Turkey hopeful for reconciliation process: PM Davutoğlu
ANKARAOct 30, 2014 - 12:00 am GMT+3
Oct 30, 2014 12:00 am
Turkish Prime Minister Ahmet Davutoğlu said Thursday that his government will always maintain hope and commitment to achieve "the reconciliation process."
The reconciliation process refers to the Turkish government's efforts launched early last year to secure an end to the decades-long conflict with the outlawed Kurdistan Workers' Party, or PKK, which has claimed the lives of more than 40,000 people.
Turkey, the U.S. and EU list PKK as a terrorist organization.
"What we need is to have all segments (of the Turkish community) united with the same sensitivity based on common sense and collective conscience," he said in a televised address to the nation.
The Turkish premier noted that it is a must for every individual and group involved in the solution process "to act upon the same diligence and responsibility, by clearly distancing themselves from a terrorist mentality and vandalism."
Earlier this month, pro-Kurdish protests broke out in Turkey, ostensibly held to show solidarity with Syria's Kurdish-populated town of Kobani, which has been sieged by militants of the ISIS.
The demonstrators took to streets across Turkey to protests what they called "inaction" by the Turkish government to halt the advance of extremist ISIL militants pouring into Kobani.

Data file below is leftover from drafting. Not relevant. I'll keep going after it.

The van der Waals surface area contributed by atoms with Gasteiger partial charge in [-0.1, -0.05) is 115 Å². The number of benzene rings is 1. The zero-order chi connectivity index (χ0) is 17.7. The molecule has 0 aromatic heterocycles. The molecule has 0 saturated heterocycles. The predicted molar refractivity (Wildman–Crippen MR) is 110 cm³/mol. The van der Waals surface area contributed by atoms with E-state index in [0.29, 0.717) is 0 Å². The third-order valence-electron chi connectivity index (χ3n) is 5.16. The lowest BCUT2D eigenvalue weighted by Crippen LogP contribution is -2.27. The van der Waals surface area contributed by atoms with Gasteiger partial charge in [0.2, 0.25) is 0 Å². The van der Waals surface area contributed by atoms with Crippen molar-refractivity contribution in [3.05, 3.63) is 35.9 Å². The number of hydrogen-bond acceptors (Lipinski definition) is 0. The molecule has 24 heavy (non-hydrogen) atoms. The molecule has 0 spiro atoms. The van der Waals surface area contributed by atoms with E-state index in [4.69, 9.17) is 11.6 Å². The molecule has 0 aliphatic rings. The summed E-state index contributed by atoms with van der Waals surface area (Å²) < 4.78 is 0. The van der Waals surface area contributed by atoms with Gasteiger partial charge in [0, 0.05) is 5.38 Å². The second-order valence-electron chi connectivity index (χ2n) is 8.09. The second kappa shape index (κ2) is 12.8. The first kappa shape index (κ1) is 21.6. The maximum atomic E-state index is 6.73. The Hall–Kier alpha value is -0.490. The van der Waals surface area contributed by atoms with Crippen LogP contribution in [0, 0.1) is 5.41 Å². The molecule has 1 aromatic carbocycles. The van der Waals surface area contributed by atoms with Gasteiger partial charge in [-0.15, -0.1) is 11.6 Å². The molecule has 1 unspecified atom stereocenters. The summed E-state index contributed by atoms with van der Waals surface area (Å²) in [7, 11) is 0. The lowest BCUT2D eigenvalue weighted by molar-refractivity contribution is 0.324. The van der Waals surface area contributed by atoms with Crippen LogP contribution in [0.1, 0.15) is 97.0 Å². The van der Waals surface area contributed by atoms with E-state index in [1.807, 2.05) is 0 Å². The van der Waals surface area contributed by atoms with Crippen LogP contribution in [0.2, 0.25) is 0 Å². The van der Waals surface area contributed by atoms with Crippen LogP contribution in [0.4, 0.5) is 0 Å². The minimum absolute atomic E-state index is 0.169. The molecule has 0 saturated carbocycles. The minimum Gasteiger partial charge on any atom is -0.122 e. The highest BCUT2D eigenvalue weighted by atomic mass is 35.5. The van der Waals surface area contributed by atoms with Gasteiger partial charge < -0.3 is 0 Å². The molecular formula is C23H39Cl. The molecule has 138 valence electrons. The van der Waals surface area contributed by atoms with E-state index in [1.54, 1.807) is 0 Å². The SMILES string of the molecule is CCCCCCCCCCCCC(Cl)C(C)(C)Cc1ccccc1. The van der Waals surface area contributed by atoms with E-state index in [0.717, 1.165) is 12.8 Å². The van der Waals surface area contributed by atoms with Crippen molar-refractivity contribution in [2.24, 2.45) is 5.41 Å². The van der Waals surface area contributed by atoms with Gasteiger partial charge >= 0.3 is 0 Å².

The protests left at least 38 people and two police officers dead along with scores of damaged vehicles, state buildings, political party offices and shops.
"Once again, I resolutely express that we will never let anyone cripple our unity and solidarity, harm our brotherhood or disturb our peace," he added.
"Turkey will be free from all its burdens and make a takeoff once the Kurdish issue is settled, so as to concentrate all its energy into making more leaps forward," he said.
The Turkish government has already started to hold regular talks once a fortnight with the newly-established 'solution process council' -- a new step initiated by Davutoğlu's government -- to guide the efforts to solve the Kurdish issue as soon as possible.
A 63-member committee called the 'Board of Wise People' -- a consultative body including writers, columnists and academics -- is overseeing the ongoing efforts of the solution process and has been working towards a settlement to the Kurdish issue since early last year.